- The Washington Times - Thursday, April 19, 2007

The U.S. special envoy on North Korean human rights said yesterday he had little hope that Pyongyang will use $25 million in a disputed Macao bank account to help its suffering people, while North Korea continued to resist a pledge to turn off its nuclear reactor.

Envoy Jay Lefkowitz said he was “not very confident at all” that the North would devote the money to humanitarian and relief projects, despite efforts from the Bush administration to extract such a pledge when it lifted an order effectively freezing the money in the Macao-based Banco Delta Asia (BDA).

“Given their record, we certainly don’t expect any transparency from the North on how they would spend the money,” Mr. Lefkowitz said after an address at the Heritage Foundation think tank.

The fate of the BDA accounts emerged as the major snag of a landmark Feb. 13 deal signed in Beijing to begin dismantling the North’s nuclear weapons program. The North was to start the process by closing its nuclear reactor at Yongbyon by last Saturday, but it has yet to do so.

In Pyongyang, a bilateral meeting between the North and South got off to a rocky start when the chief South Korean on hand called on Pyongyang to turn off the reactor, the source of plutonium for its nuclear weapons program.

North Korean delegates abruptly left the session, although they returned later and the negotiations began eight hours late.

The Treasury Department had blacklisted the Macao bank over concerns that the North was using the accounts for money laundering and handling counterfeit currency.

Deputy Assistant Treasury Secretary Daniel Glaser told a congressional panel Wednesday that Washington still had deep concerns about some of the BDA account holders, but agreed to lift its order to expedite the nuclear agreement.

Asked whether the resolution of the bank dispute was “on [the North’s] timetable,” State Department spokesman Sean McCormack said yesterday, “I guess you can say that it is.”

But he added that other benefits to the North of the nuclear deal — including promised deliveries of fuel oil — will not come if Pyongyang fails to move toward dismantling its nuclear programs.

The South cut off rice shipments in July when Pyongyang undertook a series of missile tests, followed four months later by the test of a small nuclear device. Seoul was set to resume the aid shipments at the meeting, but held off after the North missed Saturday’s deadline to suspend operations at Yongbyon.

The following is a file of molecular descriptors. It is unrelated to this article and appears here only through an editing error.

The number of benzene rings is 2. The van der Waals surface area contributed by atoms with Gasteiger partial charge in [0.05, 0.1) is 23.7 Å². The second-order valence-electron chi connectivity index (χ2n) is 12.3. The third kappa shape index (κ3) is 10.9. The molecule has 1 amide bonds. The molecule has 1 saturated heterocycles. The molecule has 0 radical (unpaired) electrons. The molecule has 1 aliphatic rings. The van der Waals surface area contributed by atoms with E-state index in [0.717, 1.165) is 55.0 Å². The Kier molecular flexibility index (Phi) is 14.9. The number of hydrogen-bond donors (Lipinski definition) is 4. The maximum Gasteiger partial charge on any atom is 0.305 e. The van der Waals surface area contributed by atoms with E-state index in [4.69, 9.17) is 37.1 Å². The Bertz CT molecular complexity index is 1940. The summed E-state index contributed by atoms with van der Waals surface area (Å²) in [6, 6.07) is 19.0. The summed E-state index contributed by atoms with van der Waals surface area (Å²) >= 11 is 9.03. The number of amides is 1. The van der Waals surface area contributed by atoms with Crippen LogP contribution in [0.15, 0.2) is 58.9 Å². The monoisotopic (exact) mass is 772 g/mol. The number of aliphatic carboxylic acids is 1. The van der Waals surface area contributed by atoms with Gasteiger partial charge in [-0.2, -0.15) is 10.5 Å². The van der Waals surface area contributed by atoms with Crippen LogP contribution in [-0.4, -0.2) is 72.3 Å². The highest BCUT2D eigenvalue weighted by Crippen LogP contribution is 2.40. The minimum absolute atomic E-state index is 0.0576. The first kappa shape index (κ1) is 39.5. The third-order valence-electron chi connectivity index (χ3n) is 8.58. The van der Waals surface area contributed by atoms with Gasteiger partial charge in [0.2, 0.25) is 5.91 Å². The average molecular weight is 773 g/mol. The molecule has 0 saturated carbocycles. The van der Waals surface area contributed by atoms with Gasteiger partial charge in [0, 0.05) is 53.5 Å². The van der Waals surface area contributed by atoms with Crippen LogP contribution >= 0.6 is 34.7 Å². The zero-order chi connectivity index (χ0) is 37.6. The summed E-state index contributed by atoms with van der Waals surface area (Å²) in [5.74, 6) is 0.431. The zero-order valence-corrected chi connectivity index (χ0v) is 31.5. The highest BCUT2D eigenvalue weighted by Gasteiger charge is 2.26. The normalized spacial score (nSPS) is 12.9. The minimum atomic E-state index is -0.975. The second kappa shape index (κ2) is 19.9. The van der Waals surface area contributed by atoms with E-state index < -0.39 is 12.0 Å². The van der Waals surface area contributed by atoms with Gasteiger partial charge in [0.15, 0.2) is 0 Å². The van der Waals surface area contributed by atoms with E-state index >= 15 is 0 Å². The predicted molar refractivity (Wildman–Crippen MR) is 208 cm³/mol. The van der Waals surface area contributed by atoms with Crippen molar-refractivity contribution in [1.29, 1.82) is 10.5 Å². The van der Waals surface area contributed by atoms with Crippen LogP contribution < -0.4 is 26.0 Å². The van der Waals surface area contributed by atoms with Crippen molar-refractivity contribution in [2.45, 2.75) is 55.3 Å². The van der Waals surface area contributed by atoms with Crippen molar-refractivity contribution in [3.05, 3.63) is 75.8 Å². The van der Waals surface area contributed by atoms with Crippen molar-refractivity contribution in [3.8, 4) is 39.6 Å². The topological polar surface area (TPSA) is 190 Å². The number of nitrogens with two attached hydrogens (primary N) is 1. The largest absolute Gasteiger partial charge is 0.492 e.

Financial analysts say the Macao bank dispute was damaging for Pyongyang because it threatened to cut off the isolated government and its state-controlled enterprises from the international financial system entirely.

But Michael Green, a top National Security Council aide on Asia in President Bush’s first term, said North Korean leader Kim Jong-il needs the $25 million, not to feed his people but to buy off potential rivals.

“Twenty-five million dollars is a lot of walk-around money for Kim Jong-il to distribute to the elite,” said Mr. Green, now a senior adviser at the Center for Strategic and International Studies.

Lacking the charisma and personality cult of his father, former North leader Kim Il-sung, Mr. Kim “compensates with nice packages of cognac and Mercedes-Benzes and so forth” for the North’s ruling class.

Mr. Lefkowitz said the international donors should insist on tight strings and oversight of humanitarian aid given to the North to block its diversion to top bureaucrats and military officials. But he said it was hard for the United States to impose conditions when donors such as South Korea and China did not go along.

He added the U.S. government is considering a plan to offer the North people-to-people cultural exchanges, similar to the “pingpong diplomacy” that preceded the opening of ties to China in the early 1970s. It is not known whether the North would be open to such exchanges, he said.

Nicholas Kralev contributed to this report.

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